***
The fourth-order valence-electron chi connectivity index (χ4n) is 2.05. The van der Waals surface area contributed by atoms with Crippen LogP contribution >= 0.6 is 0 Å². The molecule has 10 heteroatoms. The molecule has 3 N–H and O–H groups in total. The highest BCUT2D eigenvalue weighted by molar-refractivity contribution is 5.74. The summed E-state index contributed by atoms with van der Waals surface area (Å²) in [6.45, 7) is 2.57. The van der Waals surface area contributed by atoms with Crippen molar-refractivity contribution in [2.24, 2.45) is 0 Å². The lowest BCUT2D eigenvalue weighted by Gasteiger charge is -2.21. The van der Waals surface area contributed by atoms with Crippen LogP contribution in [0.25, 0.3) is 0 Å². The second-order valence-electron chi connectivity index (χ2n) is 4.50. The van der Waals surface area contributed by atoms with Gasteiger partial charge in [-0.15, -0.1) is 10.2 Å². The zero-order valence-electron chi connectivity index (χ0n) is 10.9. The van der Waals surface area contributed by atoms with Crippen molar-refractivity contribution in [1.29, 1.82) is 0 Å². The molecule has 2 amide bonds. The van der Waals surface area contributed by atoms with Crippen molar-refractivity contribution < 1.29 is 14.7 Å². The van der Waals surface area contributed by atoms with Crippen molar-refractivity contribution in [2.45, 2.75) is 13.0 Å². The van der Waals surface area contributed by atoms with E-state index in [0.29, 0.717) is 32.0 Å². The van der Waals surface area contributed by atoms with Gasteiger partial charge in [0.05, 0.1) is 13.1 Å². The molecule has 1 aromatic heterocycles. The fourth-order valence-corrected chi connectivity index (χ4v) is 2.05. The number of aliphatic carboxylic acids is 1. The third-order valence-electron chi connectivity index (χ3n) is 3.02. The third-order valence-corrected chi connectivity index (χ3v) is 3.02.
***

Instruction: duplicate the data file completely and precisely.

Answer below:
The fourth-order valence-electron chi connectivity index (χ4n) is 2.05. The van der Waals surface area contributed by atoms with Crippen LogP contribution >= 0.6 is 0 Å². The molecule has 10 heteroatoms. The molecule has 3 N–H and O–H groups in total. The highest BCUT2D eigenvalue weighted by molar-refractivity contribution is 5.74. The summed E-state index contributed by atoms with van der Waals surface area (Å²) in [6.45, 7) is 2.57. The van der Waals surface area contributed by atoms with Crippen molar-refractivity contribution in [2.24, 2.45) is 0 Å². The lowest BCUT2D eigenvalue weighted by Gasteiger charge is -2.21. The van der Waals surface area contributed by atoms with Crippen LogP contribution in [0.25, 0.3) is 0 Å². The second-order valence-electron chi connectivity index (χ2n) is 4.50. The van der Waals surface area contributed by atoms with Gasteiger partial charge in [-0.15, -0.1) is 10.2 Å². The zero-order valence-electron chi connectivity index (χ0n) is 10.9. The van der Waals surface area contributed by atoms with Crippen molar-refractivity contribution in [1.29, 1.82) is 0 Å². The molecule has 2 amide bonds. The van der Waals surface area contributed by atoms with Crippen molar-refractivity contribution < 1.29 is 14.7 Å². The van der Waals surface area contributed by atoms with Crippen molar-refractivity contribution in [2.45, 2.75) is 13.0 Å². The van der Waals surface area contributed by atoms with E-state index in [0.29, 0.717) is 32.0 Å². The van der Waals surface area contributed by atoms with Gasteiger partial charge in [0.05, 0.1) is 13.1 Å². The molecule has 1 aromatic heterocycles. The fourth-order valence-corrected chi connectivity index (χ4v) is 2.05. The number of aliphatic carboxylic acids is 1. The third-order valence-electron chi connectivity index (χ3n) is 3.02. The third-order valence-corrected chi connectivity index (χ3v) is 3.02.